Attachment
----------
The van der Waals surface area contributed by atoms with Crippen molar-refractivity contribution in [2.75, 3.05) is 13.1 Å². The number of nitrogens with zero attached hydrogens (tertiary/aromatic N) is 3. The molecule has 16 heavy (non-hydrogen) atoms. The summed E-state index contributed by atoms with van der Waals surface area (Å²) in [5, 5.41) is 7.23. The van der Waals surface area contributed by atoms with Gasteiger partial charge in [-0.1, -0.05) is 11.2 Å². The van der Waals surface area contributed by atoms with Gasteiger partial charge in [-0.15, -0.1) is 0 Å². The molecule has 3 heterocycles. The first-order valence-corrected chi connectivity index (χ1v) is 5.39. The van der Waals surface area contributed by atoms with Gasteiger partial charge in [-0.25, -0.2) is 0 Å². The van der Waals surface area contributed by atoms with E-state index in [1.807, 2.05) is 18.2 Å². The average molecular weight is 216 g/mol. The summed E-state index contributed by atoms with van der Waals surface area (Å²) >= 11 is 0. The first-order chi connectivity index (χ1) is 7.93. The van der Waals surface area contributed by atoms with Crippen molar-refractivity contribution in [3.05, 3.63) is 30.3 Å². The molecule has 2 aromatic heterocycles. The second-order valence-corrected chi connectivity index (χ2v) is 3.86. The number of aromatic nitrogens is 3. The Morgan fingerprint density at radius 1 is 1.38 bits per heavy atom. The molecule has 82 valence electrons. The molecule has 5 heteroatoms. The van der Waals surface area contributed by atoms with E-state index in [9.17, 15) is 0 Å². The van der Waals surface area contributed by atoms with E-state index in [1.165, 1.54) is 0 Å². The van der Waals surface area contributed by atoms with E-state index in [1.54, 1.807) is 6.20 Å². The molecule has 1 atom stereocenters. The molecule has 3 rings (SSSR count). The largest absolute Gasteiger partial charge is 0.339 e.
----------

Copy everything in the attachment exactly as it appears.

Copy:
The van der Waals surface area contributed by atoms with Crippen molar-refractivity contribution in [2.75, 3.05) is 13.1 Å². The number of nitrogens with zero attached hydrogens (tertiary/aromatic N) is 3. The molecule has 16 heavy (non-hydrogen) atoms. The summed E-state index contributed by atoms with van der Waals surface area (Å²) in [5, 5.41) is 7.23. The van der Waals surface area contributed by atoms with Gasteiger partial charge in [-0.1, -0.05) is 11.2 Å². The van der Waals surface area contributed by atoms with Gasteiger partial charge in [-0.15, -0.1) is 0 Å². The molecule has 3 heterocycles. The first-order valence-corrected chi connectivity index (χ1v) is 5.39. The van der Waals surface area contributed by atoms with Gasteiger partial charge in [-0.25, -0.2) is 0 Å². The van der Waals surface area contributed by atoms with E-state index in [1.807, 2.05) is 18.2 Å². The average molecular weight is 216 g/mol. The summed E-state index contributed by atoms with van der Waals surface area (Å²) >= 11 is 0. The first-order chi connectivity index (χ1) is 7.93. The van der Waals surface area contributed by atoms with Crippen molar-refractivity contribution in [3.05, 3.63) is 30.3 Å². The molecule has 2 aromatic heterocycles. The second-order valence-corrected chi connectivity index (χ2v) is 3.86. The number of aromatic nitrogens is 3. The Morgan fingerprint density at radius 1 is 1.38 bits per heavy atom. The molecule has 82 valence electrons. The molecule has 5 heteroatoms. The van der Waals surface area contributed by atoms with E-state index in [9.17, 15) is 0 Å². The van der Waals surface area contributed by atoms with E-state index in [1.165, 1.54) is 0 Å². The van der Waals surface area contributed by atoms with E-state index in [1.54, 1.807) is 6.20 Å². The molecule has 1 atom stereocenters. The molecule has 3 rings (SSSR count). The largest absolute Gasteiger partial charge is 0.339 e.